Thought for the Day – 9 June – “Month of the Sacred Heart” – Meditations with Antonio Cardinal Bacci (1881-1971)
The Crown of Thorns Which Surrounds the Sacred Heart
“When Jesus appeared to St Margaret Mary, He showed her His Heart encircled by a crown of sharp thorns.
What is the significance of this?
In Heaven, Jesus is happy and cannot suffer anymore.
The Angels, Saints and the whole of creation, sing a hymn of unceasing praise in His honour.
Nevertheless, He sees the immense tide of sin, which surges forth from the human race which He redeemed by His Precious Blood, a redemption now made futile by many.
He is aware of the insane blasphemies hurled by so many against His lofty throne.
He sees how His gifts, His Sacraments and His graces are abused by many.
He sees, finally, the number of privileged souls, often consecrated to His service, who are indifferent and ungrateful, while, they should be trying to make reparation for the evils of mankind by their love, prayers and penances.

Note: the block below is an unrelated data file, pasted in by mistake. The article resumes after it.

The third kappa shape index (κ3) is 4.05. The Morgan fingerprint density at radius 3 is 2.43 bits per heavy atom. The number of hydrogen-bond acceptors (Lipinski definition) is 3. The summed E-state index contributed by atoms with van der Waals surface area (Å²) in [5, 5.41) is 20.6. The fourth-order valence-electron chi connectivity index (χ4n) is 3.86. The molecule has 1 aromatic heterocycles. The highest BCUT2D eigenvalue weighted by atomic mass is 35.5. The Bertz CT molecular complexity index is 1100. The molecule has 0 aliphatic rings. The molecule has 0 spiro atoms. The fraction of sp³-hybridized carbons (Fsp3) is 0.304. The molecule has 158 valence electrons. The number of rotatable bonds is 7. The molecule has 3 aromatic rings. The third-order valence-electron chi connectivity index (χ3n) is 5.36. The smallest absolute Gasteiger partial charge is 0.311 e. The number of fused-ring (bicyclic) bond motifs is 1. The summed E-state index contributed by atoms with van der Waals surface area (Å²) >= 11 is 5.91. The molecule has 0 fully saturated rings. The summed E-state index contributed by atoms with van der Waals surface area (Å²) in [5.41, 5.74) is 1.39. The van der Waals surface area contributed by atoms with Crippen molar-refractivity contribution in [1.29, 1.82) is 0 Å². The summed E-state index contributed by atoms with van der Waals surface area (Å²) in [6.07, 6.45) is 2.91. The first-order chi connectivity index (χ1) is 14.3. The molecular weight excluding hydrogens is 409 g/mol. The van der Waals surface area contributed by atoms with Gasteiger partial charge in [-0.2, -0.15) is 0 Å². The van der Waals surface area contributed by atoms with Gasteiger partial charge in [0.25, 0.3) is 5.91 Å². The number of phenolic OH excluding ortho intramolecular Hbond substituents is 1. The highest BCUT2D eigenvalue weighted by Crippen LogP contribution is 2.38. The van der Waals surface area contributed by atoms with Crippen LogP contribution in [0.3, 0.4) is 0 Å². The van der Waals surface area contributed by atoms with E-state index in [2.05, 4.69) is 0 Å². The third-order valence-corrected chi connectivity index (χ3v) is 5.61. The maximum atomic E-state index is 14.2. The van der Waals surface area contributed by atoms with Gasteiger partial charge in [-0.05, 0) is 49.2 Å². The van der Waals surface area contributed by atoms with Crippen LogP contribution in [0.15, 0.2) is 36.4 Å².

The explanation for this mystical crown of thorns, lies in His infinite love.
He does not suffer anymore because, He cannot suffer but He still has an immense love for all men, even for sinners and for those who are lukewarm and ungrateful.
He loves and wishes to save all men.
In spite of their sinfulness and ingratitude.
He still calls them appealingly to His Heart, which they, by their sins, have crowned with thorns and pierced with a lance.
This is a mystery of love which we cannot properly understand.
Only a man who loves Jesus fervently, can even have the slightest understanding of it.
If we sincerely love the divine Heart of Jesus, we shall realise, that these sharp thorns which once pierced His Heart in Gethsemane and on Calvary, were caused by our sins.
Then, we shall do our best to make a generous return for such love and to make reparation, even with grave sacrifice, for the offences which are still being committed by men against the loving Heart of the Redeemer.”